Mar 29, 2024

Copyright: Mak Kapetanovic

The European Union’s commitment to fostering environmental sustainability extends beyond its borders, encompassing the Western Balkans region. Within the framework of EU4Green’s work package focusing on the ‘Status of environmental laboratories in the Western Balkans (WB) and their capacities,’ an insightful report sheds light on the environmental laboratory landscape.

Therefore, EU4Green organized a two-day workshop, bringing together 23 environmental laboratories and 51 participants, marking a significant collaborative effort. The primary objective was to comprehensively understand the current landscape of laboratories specializing in both organic and inorganic contaminants across air, waste, water, and soil samples within the WB6 economies.

The workshop served as a platform for exchanging insights, identifying synergies, and collectively exploring future interests and demands. It highlighted the existing capacities of laboratories in Albania, Bosnia and Herzegovina, Kosovo*, North Macedonia, Montenegro, and Serbia, while also pinpointing areas for improvement and skill enhancement.

Key Findings

  • Albania: Capacities for analyzing organic and inorganic contaminants exist, with demands for enlarging the repertoire and improving skills in various thematic areas.
  • Bosnia and Herzegovina: Similar to Albania, capacities are available, with specific demands in soil and water analysis, urging for an expansion of skills and capabilities.
  • Kosovo*: Capacities are present yet demands for enhancing skills and enlarging the repertoire persist, particularly in air, soil/sludge, and water analysis.
  • North Macedonia: Capacities for analyzing contaminants are available, but there’s a need for skill enhancement and expansion, especially in air, soil, water, and waste analysis.
  • Montenegro: Capacities exist, with a focus on improving skills and expanding capabilities in soil and water analysis.
  • Serbia: Similar to other economies, capacities are available, but there’s a demand for enhancing skills and expanding capabilities in various thematic areas.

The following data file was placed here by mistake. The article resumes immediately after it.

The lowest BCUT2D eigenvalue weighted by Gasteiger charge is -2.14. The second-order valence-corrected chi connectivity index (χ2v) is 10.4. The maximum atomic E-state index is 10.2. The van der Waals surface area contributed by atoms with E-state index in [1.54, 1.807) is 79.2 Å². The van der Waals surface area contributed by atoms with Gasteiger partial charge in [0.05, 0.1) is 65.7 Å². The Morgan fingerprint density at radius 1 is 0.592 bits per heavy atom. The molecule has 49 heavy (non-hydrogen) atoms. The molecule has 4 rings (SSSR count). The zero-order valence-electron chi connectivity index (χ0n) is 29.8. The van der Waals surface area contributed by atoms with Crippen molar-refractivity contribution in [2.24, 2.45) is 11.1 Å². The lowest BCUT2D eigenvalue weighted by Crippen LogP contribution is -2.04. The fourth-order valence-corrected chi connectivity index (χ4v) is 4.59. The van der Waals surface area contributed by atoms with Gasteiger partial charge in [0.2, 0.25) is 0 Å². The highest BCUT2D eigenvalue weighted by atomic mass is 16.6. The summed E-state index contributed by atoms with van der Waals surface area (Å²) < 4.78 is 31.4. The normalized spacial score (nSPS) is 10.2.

Efforts were made beyond the workshop to integrate additional input from further laboratories, resulting in detailed information on 29 laboratories from the WB6 region. These laboratories, representing public, university, and private institutions, play a crucial role in environmental monitoring and analysis.

Looking Ahead:

The workshop’s outcomes provide a solid foundation for future endeavors. It not only identified current strengths and weaknesses but also paved the way for collaborative learning and capacity-building initiatives. Training possibilities for 2024 were explored, aiming to address the identified gaps and enhance the overall capabilities of environmental laboratories in the region.

Given the keen interest of the participants in further improvements in a) sample preparation, b) analyses using specific equipment and methods, and c) exploring potential collaborations among laboratories in training sessions, it was agreed that training for inorganic substances would be conducted at the TENUIS laboratory in Albania, while training for organic substances would be offered at CETI (Center for Eco-Toxicological Research Podgorica) in Montenegro, both during the 2024.

In conclusion, this report underscores the importance of collective action in addressing environmental challenges. By leveraging existing capacities, addressing gaps, and fostering collaboration, the Western Balkans can take significant strides towards a more sustainable future.

The report mentioned is available upon request via communication officers, please find the contacts here